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Ruth Brown/ The Californian

Two women in handcuffs were taken away from Rep. Kevin McCarthy's Bakersfield office by Bakersfield Police Wednesday evening.

Two Bakersfield women were arrested Wednesday after they refused to leave Congressman Kevin McCarthy's local office until he addressed their concerns on immigration reform.

Linda Haggerty and Eloise Elaine Lecain were arrested on suspicion of trespassing after they sat in McCarthy's office from 10 a.m. until about 5:30 p.m. They were ignored the entire time, supporters said.

The women were asked to leave because the office closed at 5 p.m. and they refused to do so, knowing they could be charged with trespassing, said Bakersfield police Lt. Jason Matson.

About 30 people gathered outside the congressman's office in an effort to have McCarthy, R-Bakersfield, schedule a vote on immigration reform.

As officers took Lecain and Haggerty away in handcuffs, loading them into patrol cars, supporters chanted, "We love you." After police left, they chanted, "Give us a vote. Give us a vote."

Vince Fong, spokesman for McCarthy, commented on the incident in an email.

"It is unfortunate that protest groups continue to use occupy tactics in and in front of our office to disrupt services that we are providing to constituents," Fong said. "As we have repeatedly said, the immigration system is broken and our borders must be secured."

Julie Morales, the local organizer for the United Farm Workers Foundation, said she hoped the protest sent a message.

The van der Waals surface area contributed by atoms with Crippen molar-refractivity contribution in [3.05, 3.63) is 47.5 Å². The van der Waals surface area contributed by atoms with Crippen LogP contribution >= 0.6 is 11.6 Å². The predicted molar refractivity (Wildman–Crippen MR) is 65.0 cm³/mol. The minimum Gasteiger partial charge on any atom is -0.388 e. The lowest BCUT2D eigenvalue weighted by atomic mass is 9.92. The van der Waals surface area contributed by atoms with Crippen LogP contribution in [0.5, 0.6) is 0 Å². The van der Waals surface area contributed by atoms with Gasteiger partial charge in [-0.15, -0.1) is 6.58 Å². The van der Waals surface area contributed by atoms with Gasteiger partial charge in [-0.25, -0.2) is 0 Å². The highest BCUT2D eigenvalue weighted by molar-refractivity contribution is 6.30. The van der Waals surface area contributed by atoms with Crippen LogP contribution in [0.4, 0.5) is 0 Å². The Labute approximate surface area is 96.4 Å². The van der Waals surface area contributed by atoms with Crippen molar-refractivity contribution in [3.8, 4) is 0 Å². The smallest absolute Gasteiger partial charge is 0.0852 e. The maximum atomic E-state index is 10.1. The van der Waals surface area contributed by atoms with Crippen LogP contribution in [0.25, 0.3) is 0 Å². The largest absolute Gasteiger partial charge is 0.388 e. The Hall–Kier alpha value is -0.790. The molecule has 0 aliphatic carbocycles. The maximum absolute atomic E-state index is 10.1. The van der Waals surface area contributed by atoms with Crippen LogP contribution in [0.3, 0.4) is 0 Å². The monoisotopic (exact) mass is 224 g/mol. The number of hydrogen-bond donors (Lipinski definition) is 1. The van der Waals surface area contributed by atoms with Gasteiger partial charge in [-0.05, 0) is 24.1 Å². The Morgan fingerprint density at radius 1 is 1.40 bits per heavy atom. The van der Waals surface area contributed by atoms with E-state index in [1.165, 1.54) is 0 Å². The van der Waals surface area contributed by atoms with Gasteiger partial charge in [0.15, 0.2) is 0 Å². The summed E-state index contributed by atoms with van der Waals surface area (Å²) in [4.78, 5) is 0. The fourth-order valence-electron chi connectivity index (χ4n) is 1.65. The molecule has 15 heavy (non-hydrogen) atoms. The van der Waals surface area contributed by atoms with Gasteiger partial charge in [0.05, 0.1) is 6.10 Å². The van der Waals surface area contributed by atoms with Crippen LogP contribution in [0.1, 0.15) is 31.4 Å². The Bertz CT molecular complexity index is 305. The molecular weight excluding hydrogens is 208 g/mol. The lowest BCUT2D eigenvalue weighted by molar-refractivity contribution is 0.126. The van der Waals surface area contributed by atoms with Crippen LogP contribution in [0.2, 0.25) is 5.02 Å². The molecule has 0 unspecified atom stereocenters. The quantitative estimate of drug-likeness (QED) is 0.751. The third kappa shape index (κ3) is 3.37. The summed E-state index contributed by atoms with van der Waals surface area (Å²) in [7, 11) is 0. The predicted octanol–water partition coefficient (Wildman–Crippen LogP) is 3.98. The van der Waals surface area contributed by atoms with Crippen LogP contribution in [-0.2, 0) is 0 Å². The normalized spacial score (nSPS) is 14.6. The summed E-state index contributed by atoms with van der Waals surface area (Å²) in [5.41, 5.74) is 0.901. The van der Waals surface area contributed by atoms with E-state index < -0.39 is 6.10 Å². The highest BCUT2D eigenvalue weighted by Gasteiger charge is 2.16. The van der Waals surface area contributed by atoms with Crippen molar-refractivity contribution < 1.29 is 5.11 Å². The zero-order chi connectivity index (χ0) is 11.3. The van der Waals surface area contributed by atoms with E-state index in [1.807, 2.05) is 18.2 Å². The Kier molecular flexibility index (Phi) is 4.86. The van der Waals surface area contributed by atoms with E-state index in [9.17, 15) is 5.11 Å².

"(There are) undocumented people in America and they're the ones that harvest our food and they're the reason why we eat every day. That is the reason Kevin McCarthy has food on his table every day," Morales said. "We are merely asking if farm workers could work 10 hours a day in the blazing heat ... then why can't he schedule a 10-minute vote?"

Tents were set up on the sidewalk outside McCarthy's office in case supporters needed to stay the night outside the office, but they didn't.

Diana Tellefson Torres, executive director of the UFW foundation, said the sit-in was one of more than a dozen across the U.S. asking for a congressional vote.

"This is an act of civil disobedience, but really this is an issue that is incredibly important, particularly with farmworkers who the vast majority of them are undocumented," said Tellefson Torres. "This is something that is impacting daily lives and we want to make sure that Congress understands how important this issue is."

The group did not camp out Wednesday but will return Thursday to discuss the issue.